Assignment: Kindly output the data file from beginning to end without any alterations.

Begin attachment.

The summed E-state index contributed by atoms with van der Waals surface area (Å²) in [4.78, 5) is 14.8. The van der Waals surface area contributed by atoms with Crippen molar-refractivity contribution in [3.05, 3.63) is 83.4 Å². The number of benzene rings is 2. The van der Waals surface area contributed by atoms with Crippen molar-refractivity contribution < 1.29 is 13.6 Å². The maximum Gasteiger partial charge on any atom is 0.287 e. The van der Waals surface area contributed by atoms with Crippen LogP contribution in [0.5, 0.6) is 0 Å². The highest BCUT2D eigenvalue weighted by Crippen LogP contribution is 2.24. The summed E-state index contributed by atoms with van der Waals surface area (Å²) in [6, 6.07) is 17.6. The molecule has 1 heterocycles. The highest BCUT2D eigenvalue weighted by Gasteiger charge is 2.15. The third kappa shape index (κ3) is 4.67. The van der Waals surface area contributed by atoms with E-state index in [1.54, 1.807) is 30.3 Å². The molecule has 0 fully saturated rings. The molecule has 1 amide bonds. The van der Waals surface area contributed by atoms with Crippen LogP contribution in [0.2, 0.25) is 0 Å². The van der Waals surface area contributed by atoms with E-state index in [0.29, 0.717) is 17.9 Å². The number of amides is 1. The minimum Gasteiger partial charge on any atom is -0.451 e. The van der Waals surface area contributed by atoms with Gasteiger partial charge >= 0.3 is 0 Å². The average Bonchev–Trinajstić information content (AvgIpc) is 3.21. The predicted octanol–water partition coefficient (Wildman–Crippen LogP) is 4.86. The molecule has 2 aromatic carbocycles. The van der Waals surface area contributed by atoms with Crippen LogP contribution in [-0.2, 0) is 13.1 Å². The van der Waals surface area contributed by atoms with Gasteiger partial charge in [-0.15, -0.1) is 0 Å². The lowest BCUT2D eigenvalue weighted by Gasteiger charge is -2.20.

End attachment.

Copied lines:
The summed E-state index contributed by atoms with van der Waals surface area (Å²) in [4.78, 5) is 14.8. The van der Waals surface area contributed by atoms with Crippen molar-refractivity contribution in [3.05, 3.63) is 83.4 Å². The number of benzene rings is 2. The van der Waals surface area contributed by atoms with Crippen molar-refractivity contribution < 1.29 is 13.6 Å². The maximum Gasteiger partial charge on any atom is 0.287 e. The van der Waals surface area contributed by atoms with Crippen LogP contribution in [0.5, 0.6) is 0 Å². The highest BCUT2D eigenvalue weighted by Crippen LogP contribution is 2.24. The summed E-state index contributed by atoms with van der Waals surface area (Å²) in [6, 6.07) is 17.6. The molecule has 1 heterocycles. The highest BCUT2D eigenvalue weighted by Gasteiger charge is 2.15. The third kappa shape index (κ3) is 4.67. The van der Waals surface area contributed by atoms with E-state index in [1.54, 1.807) is 30.3 Å². The molecule has 0 fully saturated rings. The molecule has 1 amide bonds. The van der Waals surface area contributed by atoms with Crippen LogP contribution in [0.2, 0.25) is 0 Å². The van der Waals surface area contributed by atoms with E-state index in [0.29, 0.717) is 17.9 Å². The number of amides is 1. The minimum Gasteiger partial charge on any atom is -0.451 e. The van der Waals surface area contributed by atoms with Gasteiger partial charge >= 0.3 is 0 Å². The average Bonchev–Trinajstić information content (AvgIpc) is 3.21. The predicted octanol–water partition coefficient (Wildman–Crippen LogP) is 4.86. The molecule has 2 aromatic carbocycles. The van der Waals surface area contributed by atoms with Crippen LogP contribution in [-0.2, 0) is 13.1 Å². The van der Waals surface area contributed by atoms with Gasteiger partial charge in [-0.15, -0.1) is 0 Å². The lowest BCUT2D eigenvalue weighted by Gasteiger charge is -2.20.